• $\begingroup$ @Py-ser: I've never seen the word "exoplanets" used to refer to "exotic planets". As far as I know, exotic planets are just called "exotic planets". There's an "exoplanet" tag for this site; its description says "Planets that lie outside our solar system." The "exo-" prefix is quite common, and the word "exoplanet" has a well established definition. $\endgroup$ – Keith Thompson Feb 12 '15 at 15:41
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Lots of frontier science lectures to watch on nearby topics here: https://astrobiology.nasa.gov/seminars/

Your very question seems to be the hottest topic in astronomy today.

My impression is that if oxygen gas and methane were on the same exoplanet, then it certainly must be living biological processing creating that there. Nothing else could explain the coexistence of the two. And even if one of those two gasses could occur abiologically, and a range of exoplanets with one of them would be found, statistically one could deduce a frequency of planets which must have life, because the abiotic processes could only explain a certain maximum part of them.

It is a pitty that most exoplanets are in size between Venus and Neptune, which are at the same time the least explored planets in our Solar system. When a sub-Neptune or a super-Venus has its atmosphere examined for the first time, we won't have as good references as we could've had.

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  • $\begingroup$ Hot topic perhaps, but certainly one of the least scientificly conducted ones. $\endgroup$ – AtmosphericPrisonEscape Feb 11 '15 at 17:20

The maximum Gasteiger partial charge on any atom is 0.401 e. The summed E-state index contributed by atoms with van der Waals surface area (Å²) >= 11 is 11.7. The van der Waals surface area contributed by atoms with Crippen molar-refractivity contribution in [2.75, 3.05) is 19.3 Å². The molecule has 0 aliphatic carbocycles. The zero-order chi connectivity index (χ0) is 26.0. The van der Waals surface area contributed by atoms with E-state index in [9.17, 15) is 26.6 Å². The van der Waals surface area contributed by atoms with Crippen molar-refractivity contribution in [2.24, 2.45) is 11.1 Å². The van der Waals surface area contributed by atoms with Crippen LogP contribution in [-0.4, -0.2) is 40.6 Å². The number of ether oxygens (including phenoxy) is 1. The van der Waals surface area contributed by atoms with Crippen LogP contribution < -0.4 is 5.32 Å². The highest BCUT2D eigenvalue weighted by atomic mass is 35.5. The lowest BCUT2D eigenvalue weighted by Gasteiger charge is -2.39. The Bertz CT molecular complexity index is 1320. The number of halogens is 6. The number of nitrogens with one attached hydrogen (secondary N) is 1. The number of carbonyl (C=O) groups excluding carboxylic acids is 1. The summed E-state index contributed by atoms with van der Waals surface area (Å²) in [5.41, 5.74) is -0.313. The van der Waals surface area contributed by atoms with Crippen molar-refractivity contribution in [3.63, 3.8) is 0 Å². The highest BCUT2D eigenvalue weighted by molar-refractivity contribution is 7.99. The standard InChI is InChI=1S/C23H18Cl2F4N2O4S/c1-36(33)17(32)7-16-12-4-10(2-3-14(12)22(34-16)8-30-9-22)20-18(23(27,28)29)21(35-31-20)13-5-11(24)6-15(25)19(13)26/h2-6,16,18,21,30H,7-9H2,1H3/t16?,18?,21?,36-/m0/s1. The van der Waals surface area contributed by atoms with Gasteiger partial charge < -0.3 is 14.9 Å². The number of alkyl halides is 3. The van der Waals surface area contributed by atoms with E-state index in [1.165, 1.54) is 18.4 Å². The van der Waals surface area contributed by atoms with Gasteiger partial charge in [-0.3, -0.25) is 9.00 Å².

• $\begingroup$ +1 It is a subject where astronomers can help exo-biologists (no sillier than many other university departments) but it would be nice if the time and resources were spent on the current problems in astronomy. $\endgroup$ – C. Towne Springer Feb 12 '15 at 6:09
  • $\begingroup$ I don't understand. Isn't searching for life an important scientific pursuit and basically the reason for all the nasa missions to mars? $\endgroup$ – Joshua Benabou Feb 12 '15 at 20:43
  • $\begingroup$ @JoshuaBenabou Of course it is! It is what motivates most young astronomers today. It is the base of the design of the big spaceflight and telescope missions. It is what made the president about 20 years ago hold a press conference about what might've been evidence of ancient life on Mars, caught in a meteorite. Some who research extragalactic plasma might not care, but the search for extraterrestrial life is de facto THE mission of astronomy in our day. Foolish or not, that's how it is. 50 years ago a test pilot on the Moon was cool. Today no one cares. Just find life! $\endgroup$ – LocalFluff Feb 12 '15 at 21:33
  • $\begingroup$ Right, so what in the world is C. Towne Springer saying? How is exo-biology a silly university department in the same way that ethics or philosophy is a silly department? $\endgroup$ – Joshua Benabou Feb 12 '15 at 21:36
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I don't see why this question would be down voted. I think that the most we could determine is that the conditions for life are present on a Planet. The only way to know for certain would be to actually go there . However we could perhaps detect certain gases that could only be emitted from living organisms and this would be be some proof.